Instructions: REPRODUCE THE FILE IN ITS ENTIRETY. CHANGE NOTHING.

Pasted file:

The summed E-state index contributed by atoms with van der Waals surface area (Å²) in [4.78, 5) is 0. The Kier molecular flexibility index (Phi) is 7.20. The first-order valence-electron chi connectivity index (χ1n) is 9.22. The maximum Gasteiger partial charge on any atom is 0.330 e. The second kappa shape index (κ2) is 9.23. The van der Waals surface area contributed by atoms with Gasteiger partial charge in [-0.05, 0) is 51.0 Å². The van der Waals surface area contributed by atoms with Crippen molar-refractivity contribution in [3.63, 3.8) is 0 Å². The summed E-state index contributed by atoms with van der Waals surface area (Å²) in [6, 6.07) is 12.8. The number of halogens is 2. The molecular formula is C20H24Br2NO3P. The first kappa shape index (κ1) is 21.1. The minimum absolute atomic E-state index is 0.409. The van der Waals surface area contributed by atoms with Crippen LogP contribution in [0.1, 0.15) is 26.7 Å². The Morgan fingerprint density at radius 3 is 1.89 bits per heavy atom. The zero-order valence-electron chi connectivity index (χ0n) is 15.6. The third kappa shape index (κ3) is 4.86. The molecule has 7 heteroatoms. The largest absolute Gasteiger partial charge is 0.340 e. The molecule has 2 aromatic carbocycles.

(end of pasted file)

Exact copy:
The summed E-state index contributed by atoms with van der Waals surface area (Å²) in [4.78, 5) is 0. The Kier molecular flexibility index (Phi) is 7.20. The first-order valence-electron chi connectivity index (χ1n) is 9.22. The maximum Gasteiger partial charge on any atom is 0.330 e. The second kappa shape index (κ2) is 9.23. The van der Waals surface area contributed by atoms with Gasteiger partial charge in [-0.05, 0) is 51.0 Å². The van der Waals surface area contributed by atoms with Crippen molar-refractivity contribution in [3.63, 3.8) is 0 Å². The summed E-state index contributed by atoms with van der Waals surface area (Å²) in [6, 6.07) is 12.8. The number of halogens is 2. The molecular formula is C20H24Br2NO3P. The first kappa shape index (κ1) is 21.1. The minimum absolute atomic E-state index is 0.409. The van der Waals surface area contributed by atoms with Crippen LogP contribution in [0.1, 0.15) is 26.7 Å². The Morgan fingerprint density at radius 3 is 1.89 bits per heavy atom. The zero-order valence-electron chi connectivity index (χ0n) is 15.6. The third kappa shape index (κ3) is 4.86. The molecule has 7 heteroatoms. The largest absolute Gasteiger partial charge is 0.340 e. The molecule has 2 aromatic carbocycles.